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Exome sequencing identified new mutations in a Marfan syndrome family

Guangxin Li1, Jian Yu2, Kun Wang1, Bin Wang1, Minghai Wang1, Shuguang Zhang1, Shiyong Qin1 and Zhenhai Yu1*

  • * Corresponding author: Zhenhai Yu sdyzh56@163.com

  • † Equal contributors

Author Affiliations

1 Department of Vascular Surgery, Qianfoshan Hospital, No.16766 Jingshi Road, Jinan 250014, Shandong, China

2 Department of Hepatobiliary Surgery, Qilu Hospital of Shandong University, Jinan 250012, Shandong, China

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Diagnostic Pathology 2014, 9:25  doi:10.1186/1746-1596-9-25


The electronic version of this article is the complete one and can be found online at: http://www.diagnosticpathology.org/content/9/1/25


Received:24 November 2013
Accepted:11 January 2014
Published:31 January 2014

© 2014 Li et al.; licensee BioMed Central Ltd.

This is an Open Access article distributed under the terms of the Creative Commons Attribution License (http://creativecommons.org/licenses/by/2.0), which permits unrestricted use, distribution, and reproduction in any medium, provided the original work is properly cited. The Creative Commons Public Domain Dedication waiver (http://creativecommons.org/publicdomain/zero/1.0/) applies to the data made available in this article, unless otherwise stated.

Abstract

Marfan syndrome is a common autosomal dominant hereditary connective tissue disorder. There is no cure for Marfan syndrome currently. Next-generation sequencing (NGS) technology is efficient to identify genetic lesions at the exome level. Here we carried out exome sequencing of two Marfan syndrome patients. Further Sanger sequencing validation in other five members from the same family was also implemented to confirm new variants which may contribute to the pathogenesis of the disease. Two new variants, including one nonsense SNP in the Marfan syndrome gene FBN1 and one missense mutation in exon 15 of LRP1, which may be related to the phenotype of the patients were identified. The exome sequencing analysis provides us a new insight into the molecular events governing pathogenesis of Marfan syndrome.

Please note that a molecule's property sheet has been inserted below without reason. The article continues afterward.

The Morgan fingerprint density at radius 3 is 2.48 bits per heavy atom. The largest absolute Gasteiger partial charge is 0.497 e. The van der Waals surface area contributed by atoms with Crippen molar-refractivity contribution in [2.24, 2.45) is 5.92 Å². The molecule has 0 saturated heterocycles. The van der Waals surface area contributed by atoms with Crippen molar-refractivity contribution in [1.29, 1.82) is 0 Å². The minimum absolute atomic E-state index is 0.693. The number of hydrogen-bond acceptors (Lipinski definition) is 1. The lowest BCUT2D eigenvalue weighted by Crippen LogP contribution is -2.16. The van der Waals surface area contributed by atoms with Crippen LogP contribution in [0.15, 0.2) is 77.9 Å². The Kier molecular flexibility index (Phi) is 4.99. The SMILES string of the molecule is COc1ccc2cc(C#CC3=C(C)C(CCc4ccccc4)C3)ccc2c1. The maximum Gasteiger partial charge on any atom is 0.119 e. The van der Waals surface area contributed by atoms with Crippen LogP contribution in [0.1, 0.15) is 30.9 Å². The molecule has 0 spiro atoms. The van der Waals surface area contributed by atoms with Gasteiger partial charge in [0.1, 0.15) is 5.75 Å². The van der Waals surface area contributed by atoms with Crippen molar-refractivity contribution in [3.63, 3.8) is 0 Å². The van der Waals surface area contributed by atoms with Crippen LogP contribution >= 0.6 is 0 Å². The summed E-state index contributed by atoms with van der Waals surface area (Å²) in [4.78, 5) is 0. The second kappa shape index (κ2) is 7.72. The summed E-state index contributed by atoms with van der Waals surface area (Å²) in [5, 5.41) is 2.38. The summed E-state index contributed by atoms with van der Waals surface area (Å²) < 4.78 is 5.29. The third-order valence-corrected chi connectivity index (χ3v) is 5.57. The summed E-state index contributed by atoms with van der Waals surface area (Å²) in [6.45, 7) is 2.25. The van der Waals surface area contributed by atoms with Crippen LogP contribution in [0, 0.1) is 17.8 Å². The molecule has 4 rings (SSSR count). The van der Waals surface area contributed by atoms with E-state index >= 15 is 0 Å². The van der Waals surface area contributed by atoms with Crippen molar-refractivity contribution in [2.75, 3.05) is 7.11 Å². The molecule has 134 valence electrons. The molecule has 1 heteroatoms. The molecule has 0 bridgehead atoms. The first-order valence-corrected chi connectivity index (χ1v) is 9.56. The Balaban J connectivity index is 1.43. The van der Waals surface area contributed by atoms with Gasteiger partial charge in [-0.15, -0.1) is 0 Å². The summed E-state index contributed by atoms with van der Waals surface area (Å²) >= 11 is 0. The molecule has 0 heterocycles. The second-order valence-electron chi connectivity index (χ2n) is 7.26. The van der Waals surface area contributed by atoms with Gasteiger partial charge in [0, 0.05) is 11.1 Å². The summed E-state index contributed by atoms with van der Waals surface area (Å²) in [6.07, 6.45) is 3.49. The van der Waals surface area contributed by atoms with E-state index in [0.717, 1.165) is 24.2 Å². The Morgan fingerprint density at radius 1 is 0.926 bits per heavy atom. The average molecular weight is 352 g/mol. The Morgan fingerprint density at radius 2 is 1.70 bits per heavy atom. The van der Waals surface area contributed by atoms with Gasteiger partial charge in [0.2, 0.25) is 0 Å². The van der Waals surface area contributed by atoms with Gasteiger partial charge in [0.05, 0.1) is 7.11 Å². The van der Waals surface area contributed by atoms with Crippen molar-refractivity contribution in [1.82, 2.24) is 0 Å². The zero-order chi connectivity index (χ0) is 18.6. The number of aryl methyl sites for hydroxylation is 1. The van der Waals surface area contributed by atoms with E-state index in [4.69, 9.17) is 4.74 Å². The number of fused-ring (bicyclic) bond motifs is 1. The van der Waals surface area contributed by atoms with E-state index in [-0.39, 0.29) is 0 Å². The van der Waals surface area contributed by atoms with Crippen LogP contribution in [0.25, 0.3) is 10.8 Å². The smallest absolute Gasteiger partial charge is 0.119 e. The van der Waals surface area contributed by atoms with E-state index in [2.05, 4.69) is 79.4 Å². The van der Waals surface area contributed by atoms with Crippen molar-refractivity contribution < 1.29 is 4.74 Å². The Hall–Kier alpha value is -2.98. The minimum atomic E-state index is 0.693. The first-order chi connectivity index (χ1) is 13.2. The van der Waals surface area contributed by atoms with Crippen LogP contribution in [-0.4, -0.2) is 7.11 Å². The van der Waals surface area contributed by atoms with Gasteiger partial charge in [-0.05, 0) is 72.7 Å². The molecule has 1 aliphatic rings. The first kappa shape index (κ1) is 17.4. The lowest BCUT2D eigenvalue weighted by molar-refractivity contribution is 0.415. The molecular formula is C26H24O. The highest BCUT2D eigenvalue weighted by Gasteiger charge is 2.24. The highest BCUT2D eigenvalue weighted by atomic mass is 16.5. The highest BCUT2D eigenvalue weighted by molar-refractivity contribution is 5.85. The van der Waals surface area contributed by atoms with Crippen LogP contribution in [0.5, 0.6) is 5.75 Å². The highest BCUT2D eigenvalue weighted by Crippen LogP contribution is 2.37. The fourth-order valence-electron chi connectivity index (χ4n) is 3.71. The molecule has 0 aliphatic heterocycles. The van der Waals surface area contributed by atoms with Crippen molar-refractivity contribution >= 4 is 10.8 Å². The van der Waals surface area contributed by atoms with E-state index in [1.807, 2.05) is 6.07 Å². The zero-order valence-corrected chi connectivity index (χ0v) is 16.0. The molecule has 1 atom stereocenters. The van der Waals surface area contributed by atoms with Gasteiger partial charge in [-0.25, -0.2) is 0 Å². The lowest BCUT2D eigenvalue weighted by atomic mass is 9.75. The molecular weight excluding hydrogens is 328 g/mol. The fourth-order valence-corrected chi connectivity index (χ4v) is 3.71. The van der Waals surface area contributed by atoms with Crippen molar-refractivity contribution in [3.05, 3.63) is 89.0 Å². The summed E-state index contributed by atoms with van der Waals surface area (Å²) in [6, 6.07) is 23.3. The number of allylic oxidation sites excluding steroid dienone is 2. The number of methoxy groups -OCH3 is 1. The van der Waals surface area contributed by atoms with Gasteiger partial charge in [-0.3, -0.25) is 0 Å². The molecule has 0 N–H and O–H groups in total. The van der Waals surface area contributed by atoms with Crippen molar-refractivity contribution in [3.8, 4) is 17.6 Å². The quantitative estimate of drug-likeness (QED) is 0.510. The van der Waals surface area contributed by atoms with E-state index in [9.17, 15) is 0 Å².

Virtual slide

http://www.diagnosticpathology.diagnomx.eu/vs/1229110069114125 webcite.

Keywords:
Exome sequencing; New mutations; Marfan syndrome; FBN1; RP1

Introduction

Marfan syndrome is a common autosomal dominant hereditary connective tissue disorder with prominent manifestations in different organ systems, including cardiovascular, ocular, and skeletal system [1]. Globally, about 1 in 5000 to 1 in 10,000 live newborns is affected without any racial, geographical or occupational predilection [1-3]. The Marfan syndrome gene, FBN1, was localized on chromosome 15q21 and cloned in 1991 [4]. Numerous therapy strategies have been proposed ever since. However, the mortality remains high and there is no cure for Marfan syndrome currently. This is mainly because the understanding of the underlying mechanism is still limited. Identify new genetic lesions of the disease may result in ideas which present alternatives of up to now inadequate therapy strategies.